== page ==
Over the years I’ve gotten a lot of questions about how to compost. I’m not a composting expert, and don’t want to pass myself off as one, but I do understand the basics and I like to think of myself as a proponent of composting. Having said that, there is a composting practice which I’m asked about frequently that I never know quite how to answer. Should you put meat into your compost?
The easy answer to the question of whether meat belongs in compost is that it is an organic material which will break down just fine along with all of the vegetable matter in your compost. But there’s more to it than that. I’ve been to some areas that specifically forbid meat in compost because of the vermin that it will attract. And it’s true, at least to some extent, that meat attracts vermin. Rats, raccoons, and other mammals will go after meats. It’s the high protein content. How can they resist? While leaves and grass can have as much as 4% nitrogen, meats will typically have between 5 and even as high as 16% nitrogen. Of course they go for it!
Besides the vermin issue, if raw meat is placed in a compost pile it tends to stink, especially if it isn’t mixed into the pile. Cooked meat (table scraps) breaks down a little bit more slowly than raw meat and doesn’t stink as much. Because of the high nitrogen content of meat it will get a compost pile to compost a little bit faster. Personally, I’m in favor of using meat in compost piles as long as you’re careful to turn the pile frequently to keep it inside the pile where it can’t do as much harm. If you’re a casual composter then you might want to avoid using meat because of the potential problems. So there it is – in my mind the answer to whether you should put meat in compost or not comes down to how closely you like to monitor your pile, whether there are laws against it in your area, and also the likelihood of mammals getting into it where you live. Also, at most meat should be a small component of a compost pile — not the main component.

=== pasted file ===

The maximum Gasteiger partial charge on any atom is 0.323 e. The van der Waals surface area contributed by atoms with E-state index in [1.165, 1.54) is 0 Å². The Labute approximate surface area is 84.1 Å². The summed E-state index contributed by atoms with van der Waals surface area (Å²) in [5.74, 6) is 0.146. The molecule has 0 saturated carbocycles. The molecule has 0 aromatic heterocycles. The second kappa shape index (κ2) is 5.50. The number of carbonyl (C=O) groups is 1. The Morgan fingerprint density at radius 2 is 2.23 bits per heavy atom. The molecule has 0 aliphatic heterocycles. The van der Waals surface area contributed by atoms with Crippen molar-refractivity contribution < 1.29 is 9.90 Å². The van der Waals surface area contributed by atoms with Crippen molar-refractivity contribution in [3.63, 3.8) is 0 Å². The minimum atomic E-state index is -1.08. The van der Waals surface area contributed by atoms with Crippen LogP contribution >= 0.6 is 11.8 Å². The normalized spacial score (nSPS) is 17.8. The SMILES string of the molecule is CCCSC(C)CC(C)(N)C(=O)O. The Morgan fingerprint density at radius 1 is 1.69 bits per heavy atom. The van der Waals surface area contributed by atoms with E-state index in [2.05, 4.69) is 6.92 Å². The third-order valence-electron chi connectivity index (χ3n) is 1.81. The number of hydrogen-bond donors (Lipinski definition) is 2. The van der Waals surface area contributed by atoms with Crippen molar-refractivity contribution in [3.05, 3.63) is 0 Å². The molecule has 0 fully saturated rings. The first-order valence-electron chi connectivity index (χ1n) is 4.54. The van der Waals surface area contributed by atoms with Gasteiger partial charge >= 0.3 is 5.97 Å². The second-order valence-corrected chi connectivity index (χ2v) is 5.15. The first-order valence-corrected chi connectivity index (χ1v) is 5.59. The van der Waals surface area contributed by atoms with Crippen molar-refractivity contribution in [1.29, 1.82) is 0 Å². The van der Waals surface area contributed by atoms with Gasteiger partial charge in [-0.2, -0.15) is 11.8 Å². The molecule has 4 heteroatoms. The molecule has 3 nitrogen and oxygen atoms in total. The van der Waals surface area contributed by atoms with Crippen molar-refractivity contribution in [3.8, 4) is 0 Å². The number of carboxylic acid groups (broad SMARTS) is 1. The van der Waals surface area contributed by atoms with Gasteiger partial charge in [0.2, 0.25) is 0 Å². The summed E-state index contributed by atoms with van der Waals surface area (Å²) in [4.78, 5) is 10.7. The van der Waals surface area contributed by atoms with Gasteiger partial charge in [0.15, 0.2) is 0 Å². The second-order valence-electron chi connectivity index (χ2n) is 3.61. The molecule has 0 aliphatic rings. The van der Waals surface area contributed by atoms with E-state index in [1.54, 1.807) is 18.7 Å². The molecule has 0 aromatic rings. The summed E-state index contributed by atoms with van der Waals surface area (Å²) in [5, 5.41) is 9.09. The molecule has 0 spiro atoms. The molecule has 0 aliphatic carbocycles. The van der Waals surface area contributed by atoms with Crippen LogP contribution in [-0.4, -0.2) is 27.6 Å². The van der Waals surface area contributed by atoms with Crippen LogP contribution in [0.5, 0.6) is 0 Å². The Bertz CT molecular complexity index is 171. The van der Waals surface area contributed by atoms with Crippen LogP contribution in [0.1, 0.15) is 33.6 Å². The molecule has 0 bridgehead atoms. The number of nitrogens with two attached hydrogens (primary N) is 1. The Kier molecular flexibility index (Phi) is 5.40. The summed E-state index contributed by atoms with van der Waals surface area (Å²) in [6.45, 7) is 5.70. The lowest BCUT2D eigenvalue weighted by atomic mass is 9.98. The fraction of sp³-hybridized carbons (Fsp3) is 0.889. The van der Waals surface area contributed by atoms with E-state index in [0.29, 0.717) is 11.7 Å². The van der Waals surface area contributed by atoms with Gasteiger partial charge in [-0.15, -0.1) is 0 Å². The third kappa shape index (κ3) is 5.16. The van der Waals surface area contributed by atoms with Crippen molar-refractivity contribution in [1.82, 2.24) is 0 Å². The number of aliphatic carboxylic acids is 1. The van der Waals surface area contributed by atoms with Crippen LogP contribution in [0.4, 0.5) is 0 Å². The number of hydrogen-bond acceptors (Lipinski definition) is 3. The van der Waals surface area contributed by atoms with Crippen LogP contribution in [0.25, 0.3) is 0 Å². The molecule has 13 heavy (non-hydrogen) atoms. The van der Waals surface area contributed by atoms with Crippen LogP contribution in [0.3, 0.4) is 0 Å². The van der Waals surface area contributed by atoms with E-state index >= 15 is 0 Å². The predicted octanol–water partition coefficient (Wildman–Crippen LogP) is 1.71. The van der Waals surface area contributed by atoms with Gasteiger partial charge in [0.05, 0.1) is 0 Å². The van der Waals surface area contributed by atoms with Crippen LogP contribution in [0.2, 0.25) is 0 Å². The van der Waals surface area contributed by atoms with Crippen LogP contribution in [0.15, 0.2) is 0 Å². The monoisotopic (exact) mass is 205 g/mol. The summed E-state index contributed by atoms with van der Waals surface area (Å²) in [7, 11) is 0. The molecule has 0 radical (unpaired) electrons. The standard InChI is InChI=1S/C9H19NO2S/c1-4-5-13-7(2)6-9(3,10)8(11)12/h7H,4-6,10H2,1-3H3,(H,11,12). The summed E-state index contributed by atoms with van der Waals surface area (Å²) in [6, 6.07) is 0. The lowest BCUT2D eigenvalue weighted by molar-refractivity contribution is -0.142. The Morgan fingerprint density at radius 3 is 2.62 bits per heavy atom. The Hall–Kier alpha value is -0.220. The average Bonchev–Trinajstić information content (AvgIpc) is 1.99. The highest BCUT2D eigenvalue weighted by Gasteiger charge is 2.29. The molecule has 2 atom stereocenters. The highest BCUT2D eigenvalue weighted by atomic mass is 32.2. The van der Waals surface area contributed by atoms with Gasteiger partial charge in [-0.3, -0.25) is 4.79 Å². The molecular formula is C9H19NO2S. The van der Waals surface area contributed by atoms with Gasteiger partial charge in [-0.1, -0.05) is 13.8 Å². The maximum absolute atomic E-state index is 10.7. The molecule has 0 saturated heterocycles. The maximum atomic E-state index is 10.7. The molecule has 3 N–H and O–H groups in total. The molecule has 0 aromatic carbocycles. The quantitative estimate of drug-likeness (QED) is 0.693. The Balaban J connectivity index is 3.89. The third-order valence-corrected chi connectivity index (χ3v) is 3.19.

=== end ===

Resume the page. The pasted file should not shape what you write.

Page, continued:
9 thoughts on “Meat in Compost?”
Last month I went on a compost facility tour arranged by Cornell Cooperative Extension and a few other organizations. Several places did “Mortality Composting” to dispose of carcasses and blood. It’s not the usual compost pile, the carcasses are put a thick bed of wood chips and then thickly covered with more wood chips.
“It is recommended to reuse finished compost as the base for the next pile. The remaining bones add structure to the base material for improved aeration. The composted material can also be used on hay, corn, winter wheat, tree plantations and forestland. Applying this compost to “table-top” crops directly consumed by people is not recommended at this time. In the future, testing and quality assurance standards may enable expanded uses or sale of the finished compost product. Nutrients in carcass and butcher residue composts are higher in N, P and K than compost containing only plant material, giving it more fertilizer value on and off farms.”
I have always been concerned that introducing meat and dairy into my compost might also produce pathogens which I shouldn’t put into my veggie garden. My pile doesn’t get very hot and consequently I worry that such pathogens wouldn’t be killed off. Is this an unfounded worry?
Hi Kristi. No, it is not an unfounded worry. If your